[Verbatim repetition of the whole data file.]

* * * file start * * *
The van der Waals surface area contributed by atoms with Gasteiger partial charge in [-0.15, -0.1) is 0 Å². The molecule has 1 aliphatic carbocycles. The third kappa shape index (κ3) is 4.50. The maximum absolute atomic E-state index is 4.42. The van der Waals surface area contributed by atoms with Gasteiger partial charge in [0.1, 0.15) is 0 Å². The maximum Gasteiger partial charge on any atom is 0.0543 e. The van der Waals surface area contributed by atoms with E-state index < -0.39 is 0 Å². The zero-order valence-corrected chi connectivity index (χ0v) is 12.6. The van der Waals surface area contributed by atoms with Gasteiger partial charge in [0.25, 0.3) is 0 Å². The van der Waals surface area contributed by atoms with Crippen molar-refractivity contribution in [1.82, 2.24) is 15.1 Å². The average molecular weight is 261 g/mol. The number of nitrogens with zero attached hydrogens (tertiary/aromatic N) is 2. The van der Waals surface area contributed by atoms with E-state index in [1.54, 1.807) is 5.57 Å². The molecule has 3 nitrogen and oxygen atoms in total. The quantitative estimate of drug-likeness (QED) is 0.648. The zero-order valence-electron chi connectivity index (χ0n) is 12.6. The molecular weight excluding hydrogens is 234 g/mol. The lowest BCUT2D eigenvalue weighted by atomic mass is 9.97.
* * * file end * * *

The van der Waals surface area contributed by atoms with Gasteiger partial charge in [-0.15, -0.1) is 0 Å². The molecule has 1 aliphatic carbocycles. The third kappa shape index (κ3) is 4.50. The maximum absolute atomic E-state index is 4.42. The van der Waals surface area contributed by atoms with Gasteiger partial charge in [0.1, 0.15) is 0 Å². The maximum Gasteiger partial charge on any atom is 0.0543 e. The van der Waals surface area contributed by atoms with E-state index < -0.39 is 0 Å². The zero-order valence-corrected chi connectivity index (χ0v) is 12.6. The van der Waals surface area contributed by atoms with Gasteiger partial charge in [0.25, 0.3) is 0 Å². The van der Waals surface area contributed by atoms with Crippen molar-refractivity contribution in [1.82, 2.24) is 15.1 Å². The average molecular weight is 261 g/mol. The number of nitrogens with zero attached hydrogens (tertiary/aromatic N) is 2. The van der Waals surface area contributed by atoms with E-state index in [1.54, 1.807) is 5.57 Å². The molecule has 3 nitrogen and oxygen atoms in total. The quantitative estimate of drug-likeness (QED) is 0.648. The zero-order valence-electron chi connectivity index (χ0n) is 12.6. The molecular weight excluding hydrogens is 234 g/mol. The lowest BCUT2D eigenvalue weighted by atomic mass is 9.97.